Here's what I'm discovering in my old age: There is a whole huge ton of stuff you simply get to let go of in this world. Things you find annoying, things that are disappointing, things that are not the way you wish they were. You get to let go of all hope of being perceived a certain way, all hope of being “understood,” all hope of your work being recognized in the way you pictured it being recognized, all hope that your own personal plan for happiness is going to work.
I'm never much fired up by these people who have undergone a miracle conversion, who’ve had a vision, who’ve seen Mary or Jesus or God. Okay, I want to say, but THEN WHAT? How did your day-to-day experience of life change? How did your view of the world transform? How do you interact with your fellow humans? After twenty-plus years of prayer, action, and inner work, this is how my own world has transformed: I have a lot of opinions but I don’t ALWAYS have to air them. I’m still insanely triggered by petty slights, but I don’t ALWAYS have to let my hurt show. My likes often differ from yours, but I don’t ALWAYS have to point that out, thereby ruining or tainting your likes. I don’t ALWAYS have to be right, I don’t always have to have the last word, I don’t always need to over-apologize, over-thank, or over-explain. You can either find fault with every tiny thing--and trust me, I am a champion fault-finder, I am an expert fly-in-the-ointment seer--or you can say 'God bless us all' and move on.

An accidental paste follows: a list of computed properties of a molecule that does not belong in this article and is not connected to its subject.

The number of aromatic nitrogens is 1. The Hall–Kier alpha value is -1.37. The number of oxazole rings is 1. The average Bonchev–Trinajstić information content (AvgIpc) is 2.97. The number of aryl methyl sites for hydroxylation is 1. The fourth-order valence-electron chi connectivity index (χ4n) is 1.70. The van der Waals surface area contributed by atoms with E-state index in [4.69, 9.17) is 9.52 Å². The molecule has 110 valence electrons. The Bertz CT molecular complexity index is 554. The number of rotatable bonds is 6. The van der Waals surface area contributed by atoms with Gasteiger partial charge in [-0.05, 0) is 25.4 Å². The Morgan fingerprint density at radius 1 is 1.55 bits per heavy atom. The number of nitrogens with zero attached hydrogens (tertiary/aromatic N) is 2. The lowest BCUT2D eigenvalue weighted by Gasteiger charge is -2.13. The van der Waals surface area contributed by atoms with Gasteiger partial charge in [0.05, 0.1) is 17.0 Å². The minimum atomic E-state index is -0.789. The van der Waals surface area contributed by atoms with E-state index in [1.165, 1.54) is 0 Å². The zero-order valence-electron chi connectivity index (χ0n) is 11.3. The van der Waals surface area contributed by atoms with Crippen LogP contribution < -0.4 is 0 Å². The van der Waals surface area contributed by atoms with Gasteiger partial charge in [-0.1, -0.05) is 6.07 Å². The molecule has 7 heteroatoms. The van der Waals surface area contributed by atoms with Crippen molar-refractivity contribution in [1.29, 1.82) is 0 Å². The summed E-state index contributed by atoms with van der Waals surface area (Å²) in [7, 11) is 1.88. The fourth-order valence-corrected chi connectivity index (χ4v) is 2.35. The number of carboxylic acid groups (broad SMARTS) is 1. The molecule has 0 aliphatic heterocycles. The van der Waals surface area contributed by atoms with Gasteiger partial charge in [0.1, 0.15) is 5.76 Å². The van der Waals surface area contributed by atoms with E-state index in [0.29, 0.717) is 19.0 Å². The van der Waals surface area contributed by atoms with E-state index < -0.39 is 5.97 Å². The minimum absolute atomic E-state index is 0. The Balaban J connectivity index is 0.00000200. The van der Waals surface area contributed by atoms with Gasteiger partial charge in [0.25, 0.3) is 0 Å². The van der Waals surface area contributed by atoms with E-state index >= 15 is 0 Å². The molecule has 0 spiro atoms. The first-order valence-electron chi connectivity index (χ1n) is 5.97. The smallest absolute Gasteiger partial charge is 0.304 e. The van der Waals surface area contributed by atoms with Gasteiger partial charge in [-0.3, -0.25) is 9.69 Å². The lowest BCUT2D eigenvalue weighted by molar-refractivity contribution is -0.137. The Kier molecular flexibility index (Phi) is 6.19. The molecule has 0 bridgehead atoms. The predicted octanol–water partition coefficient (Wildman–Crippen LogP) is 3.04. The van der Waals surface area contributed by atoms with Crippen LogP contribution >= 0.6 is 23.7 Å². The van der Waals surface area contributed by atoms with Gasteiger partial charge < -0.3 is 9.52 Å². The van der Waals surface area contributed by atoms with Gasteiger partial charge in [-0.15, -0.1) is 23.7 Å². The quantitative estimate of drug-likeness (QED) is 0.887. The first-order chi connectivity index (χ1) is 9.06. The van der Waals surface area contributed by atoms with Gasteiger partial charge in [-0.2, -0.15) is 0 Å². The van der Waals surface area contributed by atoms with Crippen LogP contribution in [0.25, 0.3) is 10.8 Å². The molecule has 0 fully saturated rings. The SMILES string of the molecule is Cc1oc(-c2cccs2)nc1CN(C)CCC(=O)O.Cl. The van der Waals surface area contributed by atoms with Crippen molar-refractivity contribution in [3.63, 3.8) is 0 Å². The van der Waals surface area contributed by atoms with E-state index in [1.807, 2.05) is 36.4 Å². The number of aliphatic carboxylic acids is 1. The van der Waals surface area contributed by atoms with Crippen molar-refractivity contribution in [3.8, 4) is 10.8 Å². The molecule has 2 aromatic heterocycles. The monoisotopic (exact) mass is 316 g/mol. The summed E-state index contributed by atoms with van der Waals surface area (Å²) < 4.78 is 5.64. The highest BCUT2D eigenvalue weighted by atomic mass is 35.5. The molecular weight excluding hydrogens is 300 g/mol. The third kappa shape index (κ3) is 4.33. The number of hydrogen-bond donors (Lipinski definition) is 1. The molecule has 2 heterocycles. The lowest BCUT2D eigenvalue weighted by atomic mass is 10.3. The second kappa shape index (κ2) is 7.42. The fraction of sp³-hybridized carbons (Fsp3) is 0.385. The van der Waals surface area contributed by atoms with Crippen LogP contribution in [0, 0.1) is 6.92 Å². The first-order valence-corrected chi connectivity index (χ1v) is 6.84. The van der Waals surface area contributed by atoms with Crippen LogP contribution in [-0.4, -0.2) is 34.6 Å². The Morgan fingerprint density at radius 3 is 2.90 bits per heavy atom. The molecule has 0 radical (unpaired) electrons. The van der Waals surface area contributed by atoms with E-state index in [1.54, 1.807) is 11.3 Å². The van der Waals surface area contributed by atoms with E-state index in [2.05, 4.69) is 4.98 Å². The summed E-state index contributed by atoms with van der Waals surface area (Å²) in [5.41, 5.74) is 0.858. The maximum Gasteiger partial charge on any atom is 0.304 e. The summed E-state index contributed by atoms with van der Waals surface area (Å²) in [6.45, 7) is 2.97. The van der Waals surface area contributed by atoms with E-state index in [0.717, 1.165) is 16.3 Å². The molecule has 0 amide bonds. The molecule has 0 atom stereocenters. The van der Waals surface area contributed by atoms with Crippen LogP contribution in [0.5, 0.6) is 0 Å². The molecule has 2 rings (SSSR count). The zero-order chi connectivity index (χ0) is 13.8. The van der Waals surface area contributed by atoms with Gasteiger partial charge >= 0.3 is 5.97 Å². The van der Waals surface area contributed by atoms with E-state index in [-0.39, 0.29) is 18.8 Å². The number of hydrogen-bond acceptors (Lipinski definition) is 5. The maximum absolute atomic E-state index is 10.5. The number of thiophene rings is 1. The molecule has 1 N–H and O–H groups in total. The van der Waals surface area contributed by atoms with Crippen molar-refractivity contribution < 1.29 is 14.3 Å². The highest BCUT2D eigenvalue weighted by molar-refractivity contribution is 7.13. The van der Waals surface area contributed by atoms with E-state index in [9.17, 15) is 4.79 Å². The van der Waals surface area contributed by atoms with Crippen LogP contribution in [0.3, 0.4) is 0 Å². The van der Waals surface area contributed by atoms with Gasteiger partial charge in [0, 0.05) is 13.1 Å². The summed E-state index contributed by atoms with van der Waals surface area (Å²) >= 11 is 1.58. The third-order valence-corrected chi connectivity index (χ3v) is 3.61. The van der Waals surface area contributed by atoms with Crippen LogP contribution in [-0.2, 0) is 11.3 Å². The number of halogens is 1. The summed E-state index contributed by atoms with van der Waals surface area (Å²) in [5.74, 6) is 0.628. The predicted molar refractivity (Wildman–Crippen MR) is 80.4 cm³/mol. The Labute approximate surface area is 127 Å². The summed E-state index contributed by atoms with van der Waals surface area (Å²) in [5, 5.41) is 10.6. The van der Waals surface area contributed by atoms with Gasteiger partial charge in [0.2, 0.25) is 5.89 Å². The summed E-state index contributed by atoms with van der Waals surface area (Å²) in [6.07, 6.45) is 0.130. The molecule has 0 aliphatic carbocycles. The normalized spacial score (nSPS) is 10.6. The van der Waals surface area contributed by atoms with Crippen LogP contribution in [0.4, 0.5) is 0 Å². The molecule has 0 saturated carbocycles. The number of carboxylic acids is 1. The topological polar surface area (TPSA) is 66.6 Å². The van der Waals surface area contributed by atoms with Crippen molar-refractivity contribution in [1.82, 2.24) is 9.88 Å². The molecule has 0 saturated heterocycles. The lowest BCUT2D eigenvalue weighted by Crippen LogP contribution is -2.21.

People can sometimes mistake this for a kind of looseness, can sometimes take me for an anything-goes type, as happened earlier in the week. “You know what you’d be great at?” a new acquaintance gushed. “You’d be great at giving a Tantric sex workshop. You should take a workshop in Tantric sex—I know you’ve mentioned you’d like to be more vulnerable—and then you could give your own workshop!” I am possibly the last person on earth who would be interested in taking a Tantric sex, or any kind of sex, workshop but more to the point—unh-unh. “My sexuality is not up for discussion,” I told him. “That is not a discussion to which I am open, nor a discussion I invite.” Later I thought, If you want to work on being vulnerable, throw a birthday party for yourself. Throw your fear of rejection, of abandonment, of looking like an ass, of not being lovable, of wanting everything to be perfect, of wanting more than anything in the world to stay in your room and read out the window.
Interestingly, what allows us to make better boundaries, to be imperfect, to be vulnerable, is not “strength,” but humility. For years, I’ve read a dog-eared Xerox of the following every morning:
LITANY OF HUMILITY
O Jesus! Meek and humble of heart, hear me.
From the desire of being esteemed,
From the desire of being loved,
From the desire of being extolled,
From the desire of being honored,
From the desire of being praised,
From the desire of being preferred,
From the desire of being consulted,
From the desire of being approved,
Deliver me, Jesus.
From the fear of being humiliated,
From the fear of being despised,
From the fear of suffering rebukes,
From the fear of being calumniated,
From the fear of being forgotten,
From the fear of being ridiculed,
From the fear of being wronged,
From the fear of being suspected,
Deliver me, Jesus.
That others may be loved more than I,
That others may be esteemed more than I,
That in the opinion of the world, others may increase, and I may decrease,
That others may be chosen and I set aside,
That others may be praised and I unnoticed,
That others may be preferred to me in everything,
That others become holier than I, provided that I may become as holy as I should.
Jesus, grant me the grace to desire it.
Imprimatur: James A. McNulty, Bishop of Paterson, N.J.
Another twenty yearsand the darn thing might actually start to take hold!